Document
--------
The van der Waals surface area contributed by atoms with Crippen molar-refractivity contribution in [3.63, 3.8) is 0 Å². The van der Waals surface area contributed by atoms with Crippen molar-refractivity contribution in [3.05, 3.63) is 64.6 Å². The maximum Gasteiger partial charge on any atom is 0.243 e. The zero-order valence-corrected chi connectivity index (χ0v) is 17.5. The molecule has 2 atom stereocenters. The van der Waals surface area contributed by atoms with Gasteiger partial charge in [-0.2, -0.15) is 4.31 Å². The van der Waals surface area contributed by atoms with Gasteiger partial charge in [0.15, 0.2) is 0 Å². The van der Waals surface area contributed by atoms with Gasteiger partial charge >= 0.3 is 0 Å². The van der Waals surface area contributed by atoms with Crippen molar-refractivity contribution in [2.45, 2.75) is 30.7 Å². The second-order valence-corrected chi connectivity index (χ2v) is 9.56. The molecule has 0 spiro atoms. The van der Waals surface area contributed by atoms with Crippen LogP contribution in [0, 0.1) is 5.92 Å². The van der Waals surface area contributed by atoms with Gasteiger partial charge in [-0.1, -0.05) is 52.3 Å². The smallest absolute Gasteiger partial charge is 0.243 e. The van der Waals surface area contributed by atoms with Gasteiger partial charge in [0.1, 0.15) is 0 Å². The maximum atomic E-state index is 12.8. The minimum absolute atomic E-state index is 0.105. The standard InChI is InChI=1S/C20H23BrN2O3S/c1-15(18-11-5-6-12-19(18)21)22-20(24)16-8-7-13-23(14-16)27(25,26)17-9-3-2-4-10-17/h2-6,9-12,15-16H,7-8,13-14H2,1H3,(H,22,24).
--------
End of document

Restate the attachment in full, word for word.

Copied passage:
The van der Waals surface area contributed by atoms with Crippen molar-refractivity contribution in [3.63, 3.8) is 0 Å². The van der Waals surface area contributed by atoms with Crippen molar-refractivity contribution in [3.05, 3.63) is 64.6 Å². The maximum Gasteiger partial charge on any atom is 0.243 e. The zero-order valence-corrected chi connectivity index (χ0v) is 17.5. The molecule has 2 atom stereocenters. The van der Waals surface area contributed by atoms with Gasteiger partial charge in [-0.2, -0.15) is 4.31 Å². The van der Waals surface area contributed by atoms with Gasteiger partial charge in [0.15, 0.2) is 0 Å². The van der Waals surface area contributed by atoms with Gasteiger partial charge >= 0.3 is 0 Å². The van der Waals surface area contributed by atoms with Crippen molar-refractivity contribution in [2.45, 2.75) is 30.7 Å². The second-order valence-corrected chi connectivity index (χ2v) is 9.56. The molecule has 0 spiro atoms. The van der Waals surface area contributed by atoms with Crippen LogP contribution in [0, 0.1) is 5.92 Å². The van der Waals surface area contributed by atoms with Gasteiger partial charge in [-0.1, -0.05) is 52.3 Å². The smallest absolute Gasteiger partial charge is 0.243 e. The van der Waals surface area contributed by atoms with Gasteiger partial charge in [0.1, 0.15) is 0 Å². The maximum atomic E-state index is 12.8. The minimum absolute atomic E-state index is 0.105. The standard InChI is InChI=1S/C20H23BrN2O3S/c1-15(18-11-5-6-12-19(18)21)22-20(24)16-8-7-13-23(14-16)27(25,26)17-9-3-2-4-10-17/h2-6,9-12,15-16H,7-8,13-14H2,1H3,(H,22,24).